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Life, Law & Libros

Chasing Power by Sarah Beth Durst eARC (2 stars)

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While I love the simplicity of the cover, it doesn't really match the story. Then again, a mash-up of X-Men powers, shoplifting, tomb raiding, garden witchcraft and California beaches doesn't really lend itself to one cohesive theme/cover. These elements combined could make a decent story, but the characters, pacing and plot "twists" prevented me from loving Chasing Power.


This eARC was provided through NetGalley for review. Some things may have changed in the final version.
Chasing Power by Sarah Beth Durst
Series: N/A
Genres: YA, Fantasy
Published on October 14, 2014
Published by Bloomsbury
Final Rating: 2 stars

Synopsis:
Lies, secrets, and magic — three things that define Kayla's life.

Sixteen-year-old Kayla plans to spend her summer hanging out on the beach in Santa Barbara and stealing whatever she wants, whenever she wants it. Born with the ability to move things with her mind — things like credit cards, diamond rings, and buttons on cash registers — she has become a master shoplifter. She steals to build up a safety net, enough money for her and her mom to be able to flee if her dad finds them again. Well, that, and the thrill of using her secret talents.

But her summer plans change when she's caught stealing by a boy named Daniel — a boy who needs her help and is willing to blackmail her to get it. Daniel has a talent of his own. He can teleport, appearing anywhere in the world in an instant, but he lies as easily as he travels. Together, they embark on a quest to find and steal an ancient incantation, written on three indestructible stones and hidden millennia ago, all to rescue Daniel's kidnapped mother. But Kayla has no idea that this rescue mission will lead back to her own family — and to betrayals that she may not be able to forgive... or survive.


Review:
What I Liked:

  • Third person POV - Thank goodness it was in third person. Kayla's thoughts are pretty prominent as is, but if I'd been forced to listen to any more of her repetitive thought patterns, this would have dropped to 1 star in a hurry.
  • The big "twist" at the end makes the whole mystery and coincidences seem less coincidental.

What I Didn't Like:
  • The writing feels choppy and doesn't flow well. Maybe the author is trying for a feel and rhythm to match Kayla's voice, but it doesn't work for me. Also, I started catching on simile phrases using "as."
  • Too rushed. The plot and characters jump from one place to another (literally).
  • I never cared about Kayla. For being a poor girl who's had a tough life, she comes across as a spoiled, entitled brat. The thieving? Despite having a "good reason," it's a game to her. She thinks she's better than everyone else, but not in the charming Han Solo manner that makes you love him anyway.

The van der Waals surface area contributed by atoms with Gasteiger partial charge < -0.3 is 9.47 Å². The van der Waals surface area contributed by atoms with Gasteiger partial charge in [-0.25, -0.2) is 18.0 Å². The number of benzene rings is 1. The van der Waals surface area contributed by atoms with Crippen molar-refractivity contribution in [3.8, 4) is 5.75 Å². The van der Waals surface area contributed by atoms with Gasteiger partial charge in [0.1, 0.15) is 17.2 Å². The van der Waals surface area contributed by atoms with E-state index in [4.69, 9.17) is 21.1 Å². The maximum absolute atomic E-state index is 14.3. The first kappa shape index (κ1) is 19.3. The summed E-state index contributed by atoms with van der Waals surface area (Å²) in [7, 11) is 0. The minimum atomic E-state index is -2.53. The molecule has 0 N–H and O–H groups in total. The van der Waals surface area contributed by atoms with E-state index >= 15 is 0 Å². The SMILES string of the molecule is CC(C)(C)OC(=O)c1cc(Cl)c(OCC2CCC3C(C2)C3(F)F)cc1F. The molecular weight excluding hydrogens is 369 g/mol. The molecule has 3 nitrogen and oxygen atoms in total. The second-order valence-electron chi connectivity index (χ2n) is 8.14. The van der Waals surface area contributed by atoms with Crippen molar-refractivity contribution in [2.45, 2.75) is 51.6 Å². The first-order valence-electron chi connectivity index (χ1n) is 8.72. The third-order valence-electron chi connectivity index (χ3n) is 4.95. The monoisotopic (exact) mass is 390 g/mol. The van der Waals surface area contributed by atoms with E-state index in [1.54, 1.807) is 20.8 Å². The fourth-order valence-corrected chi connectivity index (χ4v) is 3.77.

• I didn't love the best friend Selena, partially because the dialogue with Kayla was a little too pleased with its own cleverness. On the bright side, Selena comes across as mildly more complex than Kayla, and her issues with her loving but high expectations parents and a boy she likes hold more weight and higher stakes than Kayla's worldwide search for magical stones. I was never really worried about what would happen if the stones were used, and honestly, neither was Kayla.
  • Kayla needs to check her priorities. She gives in to blackmail so her mother, Moonbeam, won't find out she uses her powers and *gasp* be disappointed and make them move. Ask for help already! Instead of telling her mom the truth, she's risking her life all over South America...yeah, that makes perfect sense.
  • The romance didn't work for me, due in large part to how flat Daniel's character is. He's more a foil to Kayla than anything else.
  • The ending. I'm glad we didn't have a complete deus ex machina moment, but all the magic, love, let's save the family, and then...everything that could have been exciting fell flat. Also, Kayla needs to check her priorities. Again.

Final Thoughts:
Having read two of Durst's fantasy novels and enjoyed the writing, I was excited for Chasing Power. But neither the characters nor the plot were enough to lift this above "okay." I felt like I started in the world of X-Men and wound up in Lord of the Rings, but not in a good way.

I have another of Durst's contemporary, magical realism books on my shelf and I'm really hoping that one is better. As it stands, I can't recommend Chasing Power for anything but a quick, escapist read.

6 comments :

  1. Ahem. I have something to say about this one....

    Meh.

    That is all.

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    1. It's unfortunate, but that is a perfect summary. :)

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  2. Aw man, I was so intrigued by what the cover meant and very fearful that it was just a random choice *sigh* I'll probably skip this one since I have plenty of other escapist things to read, thanks for the warning!

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    1. I know! I still love the simple design, but it doesn't fit (unless I'm forgetting a really important light bulb scene, although I suppose they do wind up in dark tombs a couple times). If you want to try Durst's books, you're better off starting with Vessel. You're welcome! :)

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  3. Sounds like a drag :(

    I'd say I like the cover as well, but it really reminds me too much of the original cover for City of Ember: http://upload.wikimedia.org/wikipedia/en/9/98/The_City_of_Ember.jpg

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    Replies
    1. You're right! They do have a similar look.

      Sometimes a bad cover hides a good book; sometimes a good cover hides a boring book. :(

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